WILL SELF on theatre’s potential curtain call after a real-life tragedy.
A young friend who has the acute misfortune to be an impresario sends me a link to a piece on the Spectator website about ‘guerrilla’ plays. Not to be outflanked by drug-fuelled ravers during the lockdowns, sedate playgoers are also being drawn into a crepuscular realm of secret rendezvous, blindfolded mystery tours and clandestine performances. Round my way the police seem mostly taken up, still, with their time-honoured shtick called Stop-and-Search on the Basis of Racial Profiling, but who knows – maybe they’ll crack down on these illegal theatrics, on the basis that their casting (unlike the Met’s) is too colour-blind.
And that would be a mistake – because the last time I looked British theatre audiences were still, for the most part, as white as the driven. Indeed, much of what’s always put me off theatre as an art form is precisely this: the audience are usually far better performers than those ostensibly treading the boards. And why wouldn’t they be, given they are for the most part typecast: well-educated middle class white people, playing the part of well-educated middle class white people. Whereas the poor puppets up there treading the boards are usually woefully miscast. How many times have I wanted to cry out to this Troilus or that Cressida: ‘You aren’t Trojan nobles! You’re well-educated middle class white people pretending!’
I’m by no means as bad as Martin Amis, who once confided to me that he regarded Shakespeare’s having been a dramatist at all as a sort of cosmic solecism – but that being noted, as the years have passed I’ve found it increasingly difficult to sit through plays at all, so unable am I to suspend disbelief in what’s happening on the stage, as opposed to in the stalls. Indeed, the last theatrical performances I enjoyed at all were ones where the audience did indeed take on the principal role. A West End production of Beckett’s Endgame, starring Michael Gambon as Hamm and Lee Evans as Clov, attracted an audience on the basis of the latter’s fame as a rubberneck comic turn. To begin with they roared with laughter as Evans silly-walked about the stage (and the playwright himself had wanted a physical comedian for the part); but as the piece’s intense ambience of alienation began to take hold their merriment stuttered to a halt – if it wasn’t a one-act play, I suspect many would’ve quit the theatre in the interval.
And then there was production of Ibsen’s Hedda Gabler I went to the day after the July 7, 2005 terrorist bombings in London. My then wife was an avid theatre goer, and she was damned if she was going to miss out – so we walked into the West End against the flow of commuters, who, with the underground shut and the buses not running, were promenading home.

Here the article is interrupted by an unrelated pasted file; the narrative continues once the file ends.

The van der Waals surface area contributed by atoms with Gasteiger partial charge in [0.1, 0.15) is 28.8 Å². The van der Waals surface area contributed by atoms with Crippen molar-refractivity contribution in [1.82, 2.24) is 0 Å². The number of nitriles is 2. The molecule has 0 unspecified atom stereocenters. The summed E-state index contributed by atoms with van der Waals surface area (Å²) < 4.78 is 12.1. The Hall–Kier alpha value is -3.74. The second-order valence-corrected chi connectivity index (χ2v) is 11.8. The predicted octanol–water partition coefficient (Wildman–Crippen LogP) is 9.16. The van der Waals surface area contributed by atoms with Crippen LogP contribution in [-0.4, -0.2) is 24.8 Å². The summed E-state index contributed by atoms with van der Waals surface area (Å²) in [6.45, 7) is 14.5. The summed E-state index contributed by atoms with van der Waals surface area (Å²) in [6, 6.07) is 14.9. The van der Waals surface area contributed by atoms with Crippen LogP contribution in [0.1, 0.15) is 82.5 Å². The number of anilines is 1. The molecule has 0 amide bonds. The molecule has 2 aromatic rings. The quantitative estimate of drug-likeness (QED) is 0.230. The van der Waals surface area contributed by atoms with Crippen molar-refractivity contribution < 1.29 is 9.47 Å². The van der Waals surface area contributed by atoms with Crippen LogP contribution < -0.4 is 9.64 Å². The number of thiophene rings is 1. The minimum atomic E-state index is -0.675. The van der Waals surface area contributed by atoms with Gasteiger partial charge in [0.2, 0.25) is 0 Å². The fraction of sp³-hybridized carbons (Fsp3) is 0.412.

Ibsen’s play does indeed feature the proverbial pistol in the first act – the one which Chekov, contemporaneously asserted, should not be there at the outset of the play, unless it’s going to be fired. As it was, with the house virtually deserted, I kept darting looks around the darkened auditorium – and noticed that the few playgoers present were doing the same.
It was clear that far from being transported to fin de siécle Norway, we were all wondering whether besides the proverbial pistol on the table onstage, there was also a backpack full of explosives in the dress circle, primed to go off before the curtain finally fell. Then, during the interval, we went for a drink in the crush bar – and standing on the balcony outside sipping them, we had a superb view down St Martin’s Lane to a void Trafalgar Square, over which hung a huge, orange sun – which may’ve been a pathetic fallacy, but was also the minatory truth.
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Why? Well, Montaigne said: Mistrust a man who takes games too seriously, it means he doesn’t take life seriously enough – and by the same token, we should worry about a culture that suspends disbelief too readily in amusing plays, since it probably means we can’t apprehend the very seriousness of the reality we’re caught up in. The pandemic has returned us to that reality: one in which life is precarious and the future uncertain. Under such circumstances even Lee Evans’s fans might experience his gyrations as evidence of the Beckettian meaninglessness of our own go-round. While as for Troilus and Cressida, some critics have said of this – one of Shakespeare’s so-called ‘problem plays’ – that it’s a sort of ‘meta-tragedy’: a peculiarly modern piece, that foregrounds the impossibility, in our own era, of us experiencing true tragedy; if for this, is required a full apprehension of the inexorability of our fates.
If so, come the autumn, and with British theatres still shut, I suspect it won’t be appearing in any guerrilla impresario’s repertoire – for by then the full impact of what is indisputably a real tragedy will be begun to be felt and all of our performances – whether onstage or off – will be manifesting far, far greater authenticity.